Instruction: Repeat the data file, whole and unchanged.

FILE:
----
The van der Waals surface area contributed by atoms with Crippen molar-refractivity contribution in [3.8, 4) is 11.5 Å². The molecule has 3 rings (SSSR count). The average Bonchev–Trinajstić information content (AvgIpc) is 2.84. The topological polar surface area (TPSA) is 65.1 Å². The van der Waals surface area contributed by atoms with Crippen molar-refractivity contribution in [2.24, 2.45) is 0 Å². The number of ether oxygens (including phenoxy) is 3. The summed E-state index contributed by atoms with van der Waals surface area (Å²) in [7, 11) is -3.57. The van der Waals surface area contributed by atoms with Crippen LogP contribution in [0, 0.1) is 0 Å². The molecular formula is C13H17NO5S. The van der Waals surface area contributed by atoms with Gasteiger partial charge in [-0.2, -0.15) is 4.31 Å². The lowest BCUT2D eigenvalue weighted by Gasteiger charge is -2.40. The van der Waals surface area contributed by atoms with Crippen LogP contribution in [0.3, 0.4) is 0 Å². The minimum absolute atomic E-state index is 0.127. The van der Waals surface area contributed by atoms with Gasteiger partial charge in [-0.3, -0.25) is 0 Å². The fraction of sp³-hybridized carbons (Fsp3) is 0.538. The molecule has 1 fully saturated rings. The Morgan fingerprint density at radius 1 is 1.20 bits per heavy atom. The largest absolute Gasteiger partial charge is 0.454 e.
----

The van der Waals surface area contributed by atoms with Crippen molar-refractivity contribution in [3.8, 4) is 11.5 Å². The molecule has 3 rings (SSSR count). The average Bonchev–Trinajstić information content (AvgIpc) is 2.84. The topological polar surface area (TPSA) is 65.1 Å². The van der Waals surface area contributed by atoms with Crippen molar-refractivity contribution in [2.24, 2.45) is 0 Å². The number of ether oxygens (including phenoxy) is 3. The summed E-state index contributed by atoms with van der Waals surface area (Å²) in [7, 11) is -3.57. The van der Waals surface area contributed by atoms with Crippen LogP contribution in [0, 0.1) is 0 Å². The molecular formula is C13H17NO5S. The van der Waals surface area contributed by atoms with Gasteiger partial charge in [-0.2, -0.15) is 4.31 Å². The lowest BCUT2D eigenvalue weighted by Gasteiger charge is -2.40. The van der Waals surface area contributed by atoms with Crippen LogP contribution in [0.3, 0.4) is 0 Å². The minimum absolute atomic E-state index is 0.127. The van der Waals surface area contributed by atoms with Gasteiger partial charge in [-0.3, -0.25) is 0 Å². The fraction of sp³-hybridized carbons (Fsp3) is 0.538. The molecule has 1 fully saturated rings. The Morgan fingerprint density at radius 1 is 1.20 bits per heavy atom. The largest absolute Gasteiger partial charge is 0.454 e.